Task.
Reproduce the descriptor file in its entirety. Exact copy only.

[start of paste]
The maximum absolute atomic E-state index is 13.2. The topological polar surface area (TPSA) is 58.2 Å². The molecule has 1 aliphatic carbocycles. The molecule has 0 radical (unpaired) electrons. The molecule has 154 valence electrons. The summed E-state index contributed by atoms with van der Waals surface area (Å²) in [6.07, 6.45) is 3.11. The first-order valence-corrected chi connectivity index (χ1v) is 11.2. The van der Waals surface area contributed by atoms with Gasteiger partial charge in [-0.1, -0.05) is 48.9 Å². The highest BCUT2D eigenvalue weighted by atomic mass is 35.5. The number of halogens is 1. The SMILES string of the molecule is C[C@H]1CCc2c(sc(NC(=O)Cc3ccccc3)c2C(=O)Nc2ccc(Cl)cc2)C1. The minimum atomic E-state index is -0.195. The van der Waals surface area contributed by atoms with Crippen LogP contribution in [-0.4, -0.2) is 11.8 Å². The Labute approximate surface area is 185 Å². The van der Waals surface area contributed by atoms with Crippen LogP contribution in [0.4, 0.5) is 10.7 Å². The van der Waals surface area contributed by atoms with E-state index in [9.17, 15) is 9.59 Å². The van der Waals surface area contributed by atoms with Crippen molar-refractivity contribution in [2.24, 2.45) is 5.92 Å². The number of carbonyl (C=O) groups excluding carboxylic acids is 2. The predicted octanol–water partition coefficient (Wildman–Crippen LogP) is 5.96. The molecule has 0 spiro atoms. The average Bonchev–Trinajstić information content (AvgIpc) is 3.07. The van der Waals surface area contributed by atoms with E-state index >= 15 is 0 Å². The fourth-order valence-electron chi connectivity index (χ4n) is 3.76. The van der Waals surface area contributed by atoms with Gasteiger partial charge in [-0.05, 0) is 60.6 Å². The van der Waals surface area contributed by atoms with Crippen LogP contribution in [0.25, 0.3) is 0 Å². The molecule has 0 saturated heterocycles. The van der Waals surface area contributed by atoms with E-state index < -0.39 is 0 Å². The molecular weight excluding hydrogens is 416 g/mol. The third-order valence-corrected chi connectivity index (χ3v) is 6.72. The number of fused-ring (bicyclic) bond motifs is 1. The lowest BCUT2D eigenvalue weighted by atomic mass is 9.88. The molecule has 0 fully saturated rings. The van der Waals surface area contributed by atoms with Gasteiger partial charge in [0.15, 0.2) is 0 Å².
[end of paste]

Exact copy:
The maximum absolute atomic E-state index is 13.2. The topological polar surface area (TPSA) is 58.2 Å². The molecule has 1 aliphatic carbocycles. The molecule has 0 radical (unpaired) electrons. The molecule has 154 valence electrons. The summed E-state index contributed by atoms with van der Waals surface area (Å²) in [6.07, 6.45) is 3.11. The first-order valence-corrected chi connectivity index (χ1v) is 11.2. The van der Waals surface area contributed by atoms with Gasteiger partial charge in [-0.1, -0.05) is 48.9 Å². The highest BCUT2D eigenvalue weighted by atomic mass is 35.5. The number of halogens is 1. The SMILES string of the molecule is C[C@H]1CCc2c(sc(NC(=O)Cc3ccccc3)c2C(=O)Nc2ccc(Cl)cc2)C1. The minimum atomic E-state index is -0.195. The van der Waals surface area contributed by atoms with Crippen LogP contribution in [-0.4, -0.2) is 11.8 Å². The Labute approximate surface area is 185 Å². The van der Waals surface area contributed by atoms with Crippen LogP contribution in [0.4, 0.5) is 10.7 Å². The van der Waals surface area contributed by atoms with E-state index in [9.17, 15) is 9.59 Å². The van der Waals surface area contributed by atoms with Crippen molar-refractivity contribution in [2.24, 2.45) is 5.92 Å². The number of carbonyl (C=O) groups excluding carboxylic acids is 2. The predicted octanol–water partition coefficient (Wildman–Crippen LogP) is 5.96. The molecule has 0 spiro atoms. The average Bonchev–Trinajstić information content (AvgIpc) is 3.07. The van der Waals surface area contributed by atoms with E-state index >= 15 is 0 Å². The fourth-order valence-electron chi connectivity index (χ4n) is 3.76. The van der Waals surface area contributed by atoms with Gasteiger partial charge in [-0.05, 0) is 60.6 Å². The van der Waals surface area contributed by atoms with Crippen LogP contribution in [0.25, 0.3) is 0 Å². The molecule has 0 saturated heterocycles. The van der Waals surface area contributed by atoms with E-state index < -0.39 is 0 Å². The molecular weight excluding hydrogens is 416 g/mol. The third-order valence-corrected chi connectivity index (χ3v) is 6.72. The number of fused-ring (bicyclic) bond motifs is 1. The lowest BCUT2D eigenvalue weighted by atomic mass is 9.88. The molecule has 0 fully saturated rings. The van der Waals surface area contributed by atoms with Gasteiger partial charge in [0.15, 0.2) is 0 Å².